Yes, I now have – for me – a dream setup. An actual display graphics tablet! I’ve never had one of these before. Yeah, I looked at them a while back, because I could never get the hang of a non-display graphics tablet; I just couldn’t get the hand-eye coordination going when I couldn’t look at the pen when I was drawing with it. Didn’t seem any better than a mouse. But when I looked at the graphics display tablets, well, I couldn’t justify laying down a couple of grand.
But I have one now! It’s a Huion Kamvas I6, and I found out about its existance because of a video by Draw With Jazza on Youtube. I like Jazza, and not just because he’s an Aussie like me. He’s silly and fun and sometimes wise, and he’s game to try all sorts of arty/crafty challenges. Anyway, the video I saw, he was putting the tablet through its paces – IIRC, he was trying to draw with both his left and his right hand – and he also pointed out there was a pre-release discount going on, and gave us an additional discount code to use.
Well, I hummed and hawed, and decided it was an opportunity not to be missed. And I could justify it now, since I have started Fluid Visions Art (http://fluid-visions.com) where I sell my art, which is a combination of fluid painting and digital graphics. I use a fabulous printing service, Cottontail Press, who do fine art printing (aka giclee printing) so that I can take my digitally embellished works and turn them into lovely physical prints.
So I bought the Huion tablet, but when it arrived, and I set it up, I found that neither of the desks I tried to use it on – with the laptop next to it, because keyboard – the desks did not have enough room, one because there was other stuff on the desk I couldn’t move, and the other because it was not wide enough.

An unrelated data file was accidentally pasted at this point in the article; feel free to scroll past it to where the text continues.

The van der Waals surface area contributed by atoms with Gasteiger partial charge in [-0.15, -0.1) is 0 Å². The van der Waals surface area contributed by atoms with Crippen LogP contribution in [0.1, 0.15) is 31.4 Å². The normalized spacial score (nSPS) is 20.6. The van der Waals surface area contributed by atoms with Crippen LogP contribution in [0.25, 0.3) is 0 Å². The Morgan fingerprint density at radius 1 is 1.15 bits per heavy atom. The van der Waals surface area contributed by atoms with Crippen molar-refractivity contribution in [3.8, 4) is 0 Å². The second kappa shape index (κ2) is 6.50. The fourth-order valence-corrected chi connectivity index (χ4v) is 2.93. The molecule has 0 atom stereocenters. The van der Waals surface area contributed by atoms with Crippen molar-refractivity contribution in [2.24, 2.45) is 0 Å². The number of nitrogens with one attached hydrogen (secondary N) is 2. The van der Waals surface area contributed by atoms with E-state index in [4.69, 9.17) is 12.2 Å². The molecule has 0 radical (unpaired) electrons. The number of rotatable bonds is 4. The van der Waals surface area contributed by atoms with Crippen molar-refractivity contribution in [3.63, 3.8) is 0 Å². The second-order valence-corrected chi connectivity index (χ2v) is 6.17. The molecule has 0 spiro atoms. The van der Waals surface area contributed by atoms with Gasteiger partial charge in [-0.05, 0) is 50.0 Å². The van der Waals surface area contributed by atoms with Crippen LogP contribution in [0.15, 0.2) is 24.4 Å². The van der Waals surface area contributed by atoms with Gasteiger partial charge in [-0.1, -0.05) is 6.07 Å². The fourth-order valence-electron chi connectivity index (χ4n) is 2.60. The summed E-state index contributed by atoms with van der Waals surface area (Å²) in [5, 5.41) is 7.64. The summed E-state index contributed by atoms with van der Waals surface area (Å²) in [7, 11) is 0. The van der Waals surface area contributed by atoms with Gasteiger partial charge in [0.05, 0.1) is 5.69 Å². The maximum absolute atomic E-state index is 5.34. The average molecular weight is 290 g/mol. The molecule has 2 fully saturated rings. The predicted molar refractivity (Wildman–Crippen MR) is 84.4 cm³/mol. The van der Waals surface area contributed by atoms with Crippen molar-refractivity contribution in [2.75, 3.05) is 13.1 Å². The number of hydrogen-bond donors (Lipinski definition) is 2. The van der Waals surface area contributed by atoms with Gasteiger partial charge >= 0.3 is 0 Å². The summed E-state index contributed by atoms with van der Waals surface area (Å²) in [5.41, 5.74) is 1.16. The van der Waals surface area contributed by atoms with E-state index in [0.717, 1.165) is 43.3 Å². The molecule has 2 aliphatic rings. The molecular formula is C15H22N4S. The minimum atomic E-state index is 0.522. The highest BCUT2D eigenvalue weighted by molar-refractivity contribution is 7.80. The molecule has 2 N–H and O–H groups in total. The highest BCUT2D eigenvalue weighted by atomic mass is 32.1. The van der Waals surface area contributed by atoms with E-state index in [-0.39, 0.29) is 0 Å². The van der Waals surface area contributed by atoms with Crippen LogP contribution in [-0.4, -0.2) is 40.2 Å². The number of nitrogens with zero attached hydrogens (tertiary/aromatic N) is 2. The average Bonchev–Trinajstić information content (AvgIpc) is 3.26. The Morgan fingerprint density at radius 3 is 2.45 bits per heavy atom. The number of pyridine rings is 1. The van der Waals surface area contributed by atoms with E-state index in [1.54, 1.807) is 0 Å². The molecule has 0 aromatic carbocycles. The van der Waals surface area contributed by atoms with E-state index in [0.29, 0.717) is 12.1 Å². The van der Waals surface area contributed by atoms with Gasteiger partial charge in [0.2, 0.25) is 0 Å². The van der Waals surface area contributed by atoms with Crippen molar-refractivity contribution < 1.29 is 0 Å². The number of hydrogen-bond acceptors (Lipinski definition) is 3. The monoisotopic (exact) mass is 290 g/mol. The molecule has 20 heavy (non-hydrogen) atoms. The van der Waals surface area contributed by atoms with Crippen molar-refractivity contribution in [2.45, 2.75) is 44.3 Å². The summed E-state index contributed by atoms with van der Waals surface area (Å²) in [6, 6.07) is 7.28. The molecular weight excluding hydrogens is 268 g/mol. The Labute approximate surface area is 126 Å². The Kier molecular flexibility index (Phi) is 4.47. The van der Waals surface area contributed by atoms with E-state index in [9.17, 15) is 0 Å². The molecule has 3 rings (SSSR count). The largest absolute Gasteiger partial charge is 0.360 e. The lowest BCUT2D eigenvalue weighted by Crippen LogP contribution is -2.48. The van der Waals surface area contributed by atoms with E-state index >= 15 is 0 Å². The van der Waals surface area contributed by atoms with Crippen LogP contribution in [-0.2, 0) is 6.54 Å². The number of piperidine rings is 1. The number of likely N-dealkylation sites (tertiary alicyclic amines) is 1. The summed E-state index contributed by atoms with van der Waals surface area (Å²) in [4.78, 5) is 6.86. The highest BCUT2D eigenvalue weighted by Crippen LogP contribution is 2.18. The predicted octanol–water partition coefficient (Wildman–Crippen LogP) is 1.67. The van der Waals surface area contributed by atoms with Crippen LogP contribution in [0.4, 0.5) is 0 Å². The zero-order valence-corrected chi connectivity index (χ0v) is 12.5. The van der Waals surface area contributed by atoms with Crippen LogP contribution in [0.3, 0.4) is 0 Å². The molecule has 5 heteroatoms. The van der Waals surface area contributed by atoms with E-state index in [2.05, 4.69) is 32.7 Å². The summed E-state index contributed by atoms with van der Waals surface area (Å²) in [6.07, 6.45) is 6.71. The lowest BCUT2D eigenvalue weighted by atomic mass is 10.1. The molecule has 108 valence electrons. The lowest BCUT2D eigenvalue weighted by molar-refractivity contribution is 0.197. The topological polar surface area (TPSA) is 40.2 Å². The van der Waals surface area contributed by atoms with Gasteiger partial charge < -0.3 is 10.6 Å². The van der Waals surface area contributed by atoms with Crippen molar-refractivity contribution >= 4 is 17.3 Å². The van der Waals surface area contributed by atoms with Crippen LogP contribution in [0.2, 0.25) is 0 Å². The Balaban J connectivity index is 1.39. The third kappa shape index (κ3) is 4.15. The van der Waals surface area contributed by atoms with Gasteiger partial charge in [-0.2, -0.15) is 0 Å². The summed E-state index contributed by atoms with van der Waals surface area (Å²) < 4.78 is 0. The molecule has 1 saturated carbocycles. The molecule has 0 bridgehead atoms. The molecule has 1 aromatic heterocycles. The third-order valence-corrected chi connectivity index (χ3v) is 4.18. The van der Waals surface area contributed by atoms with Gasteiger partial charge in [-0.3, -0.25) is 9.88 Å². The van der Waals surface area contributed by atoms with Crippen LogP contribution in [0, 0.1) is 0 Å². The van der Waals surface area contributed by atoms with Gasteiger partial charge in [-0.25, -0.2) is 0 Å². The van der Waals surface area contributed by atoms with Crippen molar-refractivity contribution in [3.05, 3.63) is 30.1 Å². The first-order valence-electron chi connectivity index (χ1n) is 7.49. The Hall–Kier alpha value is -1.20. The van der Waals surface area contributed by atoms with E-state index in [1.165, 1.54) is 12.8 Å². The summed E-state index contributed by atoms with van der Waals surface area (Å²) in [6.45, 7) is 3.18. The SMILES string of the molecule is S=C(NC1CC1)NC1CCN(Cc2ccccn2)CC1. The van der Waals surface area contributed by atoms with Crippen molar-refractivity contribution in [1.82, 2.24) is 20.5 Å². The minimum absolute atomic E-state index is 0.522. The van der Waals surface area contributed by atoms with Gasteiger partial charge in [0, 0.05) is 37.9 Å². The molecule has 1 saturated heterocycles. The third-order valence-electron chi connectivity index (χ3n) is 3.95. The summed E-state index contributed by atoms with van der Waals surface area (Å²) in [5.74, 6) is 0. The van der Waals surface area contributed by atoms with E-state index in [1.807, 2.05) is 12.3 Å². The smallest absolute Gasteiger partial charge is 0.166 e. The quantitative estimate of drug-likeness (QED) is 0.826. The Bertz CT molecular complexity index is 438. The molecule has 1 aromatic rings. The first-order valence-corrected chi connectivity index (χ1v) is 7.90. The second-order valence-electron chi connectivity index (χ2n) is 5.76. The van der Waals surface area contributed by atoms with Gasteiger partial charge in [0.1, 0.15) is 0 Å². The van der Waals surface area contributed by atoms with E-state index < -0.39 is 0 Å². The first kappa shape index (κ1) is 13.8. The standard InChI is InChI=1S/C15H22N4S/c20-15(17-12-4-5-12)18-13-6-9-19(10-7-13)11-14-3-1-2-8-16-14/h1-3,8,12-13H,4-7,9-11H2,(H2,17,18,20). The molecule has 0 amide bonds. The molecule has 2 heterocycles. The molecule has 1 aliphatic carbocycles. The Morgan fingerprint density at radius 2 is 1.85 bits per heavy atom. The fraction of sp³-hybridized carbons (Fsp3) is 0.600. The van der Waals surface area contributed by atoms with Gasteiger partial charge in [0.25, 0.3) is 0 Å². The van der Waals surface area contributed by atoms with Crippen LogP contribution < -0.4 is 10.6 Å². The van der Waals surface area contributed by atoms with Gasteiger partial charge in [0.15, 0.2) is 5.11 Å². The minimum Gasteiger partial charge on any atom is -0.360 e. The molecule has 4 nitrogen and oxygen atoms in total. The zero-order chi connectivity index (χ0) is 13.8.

So, what to do? Not just get a wider desk or table, but find a place to put it. I could think of one place in my lounge, but there was a large pile of boxes there, filled with odds and ends. But yesterday I bought the table – yes, a cheap-ish folding table, but nice and sturdy. Today I moved the boxes. Mind you, I didn’t move them far…
That pile there is smaller than the original pile, because some of the boxes were empty and able to be put aside for recycling. Yes, that pile is a mess, but hey, one step at a time. And one step is better than no steps.
So, I’ve just spent a few – or several – hours playing with the tablet, working on a stained-glass style fish with a fluid art background. I think I’m getting the hang of it now. The most annoying thing is when the pen accidentally clicks something – I need to get into the habit of lifting the pen away from the surface more to avoid accidents. Not blaming the tablet, it is just the consequence of it being so sensitive. It would happen with any of them, I just have to learn how to work with it.
I did have a bit of a play with the pressure sensitivity – using the brush dynamics in Gimp. That was pretty cool. But I’m not certain how often I would use it. But maybe I’m saying that because I’ve never had the opportunity to use it before, so I’m not as aware of how useful it could be.
One thing I’ve found a little frustrating as a lefty, is that the cursor is more easily seen if the pen is tilted to the right – it’s clearly designed for right-handers. That has contributed to some of my miss-clicks for sure. I haven’t had time yet to investigate whether there is some software adjustment or calibration that can be done to solve this problem. Hopefully there is. Surely there must be other left-handed digital artists out there?
Any of you who are experienced with using display graphics tablets, have any tips for a newbie?
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